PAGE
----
It's the centenary of explorer Captain Robert Falcon Scott's (1868-1912) last ill-fated expedition to Antarctica. Later this month the Natural History Museum in London will hold a large exhibition, but right now there is a moving show of photos from his last trip at the Queen's Gallery, beside Buckingham Palace in London.
The provenance of the exhibition, called "The Heart of the Great Alone," and the photos are very special.The images were taken by George Herbert Ponting who was the official photographer for the expedition. He produced over 2,000 glass plate negatives -- in freezing sub-zero and stormy conditions. Some were printed on blue or green coloured paper to reflect the colours of the ice.
These were presented to King George V and are now part of the Royal Collection, hence the location of the show at the Palace gallery.
The story is fascinating--the English are obsessed with it because the men faced death with such heroic bravery. Stiff upper lip, chaps, and all that. Scott said "We have been to the Pole and we shall die like gentlemen."
Canadian obsessive, TreeHugger Lloyd, explains why it is an environmental story as well as an historical one: "Scott's reputation is on the rise again. He was interested in science and research; he was actually slowed down on his trip by scientific equipment. For Scott, the science mattered. His team did important meteorological work and studies of marine life. Apsley Cherry-Garrard complained that he almost died collecting some birds eggs that in the end sat in a drawer at a British Museum for thirty years without being looked at."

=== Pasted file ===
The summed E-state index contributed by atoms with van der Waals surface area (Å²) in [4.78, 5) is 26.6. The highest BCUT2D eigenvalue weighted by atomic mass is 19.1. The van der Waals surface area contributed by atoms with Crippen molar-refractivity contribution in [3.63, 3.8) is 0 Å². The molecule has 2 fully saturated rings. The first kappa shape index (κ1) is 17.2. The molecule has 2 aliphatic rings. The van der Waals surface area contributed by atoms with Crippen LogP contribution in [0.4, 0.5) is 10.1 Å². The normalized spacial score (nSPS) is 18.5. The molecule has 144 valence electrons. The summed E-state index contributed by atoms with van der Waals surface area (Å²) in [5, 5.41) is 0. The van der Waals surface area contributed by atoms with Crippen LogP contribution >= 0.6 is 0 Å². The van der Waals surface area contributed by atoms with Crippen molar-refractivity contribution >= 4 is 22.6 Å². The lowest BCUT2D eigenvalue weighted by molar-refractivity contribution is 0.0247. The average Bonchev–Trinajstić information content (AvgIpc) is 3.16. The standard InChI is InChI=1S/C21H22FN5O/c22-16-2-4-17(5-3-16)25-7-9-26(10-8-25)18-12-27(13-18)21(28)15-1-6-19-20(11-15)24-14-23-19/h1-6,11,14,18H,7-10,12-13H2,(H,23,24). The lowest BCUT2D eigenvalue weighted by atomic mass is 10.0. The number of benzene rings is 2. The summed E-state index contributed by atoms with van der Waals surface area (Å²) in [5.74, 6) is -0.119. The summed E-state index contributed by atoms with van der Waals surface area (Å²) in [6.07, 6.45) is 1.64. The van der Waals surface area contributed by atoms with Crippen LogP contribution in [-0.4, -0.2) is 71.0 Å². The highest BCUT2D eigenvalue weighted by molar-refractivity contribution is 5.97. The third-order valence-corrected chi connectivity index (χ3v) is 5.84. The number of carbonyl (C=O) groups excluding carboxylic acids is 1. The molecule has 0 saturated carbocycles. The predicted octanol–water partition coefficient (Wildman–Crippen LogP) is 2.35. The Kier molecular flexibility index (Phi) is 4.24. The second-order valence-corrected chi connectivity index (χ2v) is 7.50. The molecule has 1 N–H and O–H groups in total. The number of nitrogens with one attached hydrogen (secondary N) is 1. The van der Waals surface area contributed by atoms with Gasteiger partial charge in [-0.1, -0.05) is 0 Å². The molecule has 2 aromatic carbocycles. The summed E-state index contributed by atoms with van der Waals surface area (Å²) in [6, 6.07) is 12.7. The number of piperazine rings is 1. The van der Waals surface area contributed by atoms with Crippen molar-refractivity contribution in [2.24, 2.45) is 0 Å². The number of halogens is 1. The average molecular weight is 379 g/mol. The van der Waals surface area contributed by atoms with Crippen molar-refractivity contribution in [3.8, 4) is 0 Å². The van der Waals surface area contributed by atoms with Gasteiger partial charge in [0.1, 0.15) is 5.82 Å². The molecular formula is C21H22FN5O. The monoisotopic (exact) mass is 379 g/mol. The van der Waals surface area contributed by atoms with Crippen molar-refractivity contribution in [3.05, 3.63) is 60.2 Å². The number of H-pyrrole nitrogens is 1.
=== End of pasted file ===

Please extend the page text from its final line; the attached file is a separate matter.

Captain Scott set sail for Antarctica on the ship Terra Nova in 1910, determined to be the first to reach the South Pole. His crew included Ponting, the first official photographer to participate in a polar expedition. Ponting never stopped photographing, despite extreme weather conditions and lack of light. He took photos of everything: shipboard life, the spectacular landscape, the expedition crew, and wildlife including seals, gulls and penguins.
Ponting's interests included all aspects of the landscape. This photograph of the icebergs was taken in 1910. Ponting was an accomplished travel photographer and his photos are beautifully composed and impeccably shot.
This photo shows four Siberian ponies and two huskies curled up on the ground, on board ship the Terra Nova. Captain Oates is posing for the camera, since Ponting was such a perfectionist. Introducing the ponies to the hardships of Antarctica was very difficult due to snow blindness, and difficulties in walking in snow. They even tried snowshoes because the ponies were slowing down the expedition.
This is probably the most famous image of Scott. It was taken three weeks before he set sail for the South Pole. He is sitting at his desk, with his pipe, writing in his diary. Note the photo of his wife on the right and his rack of pipes on the wall, to the extreme left. This hut will be reconstructed at the upcoming exhibition at the Natural History Museum.
Before he left the expedition, Ponting gave photography lessons to several members of the group so that they could photograph their arrival at the South Pole. Since no one survived the journey back, the poignant photos taken by these men served as proof of their success. The negatives were found in the tent, with the bodies in November, 1912.